NASCAR released its weekly penalty report on Wednesday afternoon, and contained in the report was the reinstatement of NASCAR National Series driver Chris Hacker, who had been serving a suspension since August 16th.
The Indiana native was suspended for violating section 4.4 D of the NASCAR Rule Book due to a DWI arrest, which Hacker self-reported to the sanctioning body, on August 15th. After completing NASCAR’s Road to Recovery program, Hacker was officially reinstated by NASCAR.
With his suspension lifted, Hacker will pilot the No. 35 entry for Emerling-Gase Motorsports this weekend in the NASCAR Xfinity Series Dead On Tools 250 at Martinsville Speedway.
Hacker comes into this weekend thankful to be back behind the wheel of a race car because he truly believed his transgression in August marked the end of his racing career.
“Honestly, when my situation happened, right away I kind of accepted the fact that I probably would never be a race car driver again,” Hacker explained to TobyChristie.com. “NASCAR put me through the Road to Recovery program, which was super helpful. Going to the classes and learning about how other people struggle with certain things in their lives, how alcohol was their outlet, and what they do to stay away from that really, really helps.”
The race car driver, who has been clean and sober since his suspension, thanks the sanctioning body for having steps in place for drivers to find redemption when they make mistakes in their lives.
“I appreciate being able to go to the Road to Recovery Program and NASCAR for being willing to reinstate me,” Hacker said. “It’s a huge blessing. Like I said, I pretty much fully expected to never drive again, which honestly would be understandable.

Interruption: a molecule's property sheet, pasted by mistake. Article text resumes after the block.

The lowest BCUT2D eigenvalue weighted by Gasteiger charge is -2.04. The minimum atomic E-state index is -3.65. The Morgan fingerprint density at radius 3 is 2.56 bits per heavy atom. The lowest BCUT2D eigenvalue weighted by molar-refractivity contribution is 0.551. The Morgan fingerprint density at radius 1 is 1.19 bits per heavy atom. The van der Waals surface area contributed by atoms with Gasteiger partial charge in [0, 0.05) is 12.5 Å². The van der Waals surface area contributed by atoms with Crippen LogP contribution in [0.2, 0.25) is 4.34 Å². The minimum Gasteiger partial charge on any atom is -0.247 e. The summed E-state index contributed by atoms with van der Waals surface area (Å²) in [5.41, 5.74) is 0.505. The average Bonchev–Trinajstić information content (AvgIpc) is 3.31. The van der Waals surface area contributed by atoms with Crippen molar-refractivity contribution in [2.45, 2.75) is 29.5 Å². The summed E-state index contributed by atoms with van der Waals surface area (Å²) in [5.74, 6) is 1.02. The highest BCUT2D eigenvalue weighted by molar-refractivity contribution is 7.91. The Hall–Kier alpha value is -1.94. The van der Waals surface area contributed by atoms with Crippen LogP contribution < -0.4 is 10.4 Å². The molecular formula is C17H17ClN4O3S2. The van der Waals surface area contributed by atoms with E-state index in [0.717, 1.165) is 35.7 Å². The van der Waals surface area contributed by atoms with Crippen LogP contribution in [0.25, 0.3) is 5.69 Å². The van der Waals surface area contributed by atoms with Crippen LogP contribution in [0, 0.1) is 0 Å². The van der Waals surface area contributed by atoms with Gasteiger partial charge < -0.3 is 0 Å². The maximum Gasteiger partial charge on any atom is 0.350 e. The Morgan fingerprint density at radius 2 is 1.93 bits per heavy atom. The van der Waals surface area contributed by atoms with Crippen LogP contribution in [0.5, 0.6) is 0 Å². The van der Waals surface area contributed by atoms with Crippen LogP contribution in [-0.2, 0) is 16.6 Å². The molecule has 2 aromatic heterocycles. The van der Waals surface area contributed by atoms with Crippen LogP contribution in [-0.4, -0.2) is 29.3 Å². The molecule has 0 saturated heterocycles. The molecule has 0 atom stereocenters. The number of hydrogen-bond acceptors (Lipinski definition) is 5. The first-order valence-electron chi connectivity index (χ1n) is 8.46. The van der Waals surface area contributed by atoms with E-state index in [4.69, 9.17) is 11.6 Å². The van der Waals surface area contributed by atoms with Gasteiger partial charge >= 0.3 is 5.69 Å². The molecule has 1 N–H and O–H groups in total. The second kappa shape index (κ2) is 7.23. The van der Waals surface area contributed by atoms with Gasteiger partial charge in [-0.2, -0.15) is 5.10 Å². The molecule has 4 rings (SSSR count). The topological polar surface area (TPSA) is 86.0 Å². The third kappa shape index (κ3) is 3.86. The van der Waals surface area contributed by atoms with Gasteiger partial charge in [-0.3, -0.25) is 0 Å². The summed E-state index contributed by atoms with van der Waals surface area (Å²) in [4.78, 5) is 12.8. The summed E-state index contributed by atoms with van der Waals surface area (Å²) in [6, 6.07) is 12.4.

“I’m just keeping my head down and focusing on being the best that I can be for right now.”
While the situation is not something that anybody hopes to ever have to go through, Hacker says he has gained more appreciation and perspective on what it means to be a race car driver.
“It definitely helps give me a better perspective, and it definitely humbles me,” Hacker stated. “I’ve been racing since I was eight [years old] and it’s all I’ve really wanted to do in life. I guess I was kind of taking it for granted there for a little bit thinking that, you know, it can never go away, but obviously it can go away within a blink of an eye.
“Honestly, the whole situation is kind of a wake-up call I needed. I would drink for the wrong reasons, stuff like that, and I used alcohol as a route to escape my problems in life. But after going through the road recovery program, I’ve learned there are better ways to get through hard times in life and stuff like that. Not just as a race car driver, but as a person, the whole situation has helped me get a better perspective on my career and life.”
As part of his recovery process, Hacker has gained a better appreciation for the work that goes into the race cars themselves as well, as he has taken on a role as a mechanic for SS Green Light Racing.
SS Green Light Racing team owner Bobby Dotter spoke highly about the driver, and now mechanic. Hacker has shown such incredible work ethic in the SSGL shop that Dotter hopes to have Hacker behind the wheel of one of his cars someday.
“As part of Chris working towards getting back in the driver’s seat, he has been working in the shop on the No. 08 cars. Turns out, he is a heck of a mechanic,” Dotter told TobyChristie.com. “Couldn’t have asked for him to have worked any harder. Really proud of Chris and hope to have him driving for us in the future.”
Hacker, 23, has two career NASCAR Xfinity Series starts, which both came this season. The driver scored a best finish of 14th at Richmond Raceway in the spring.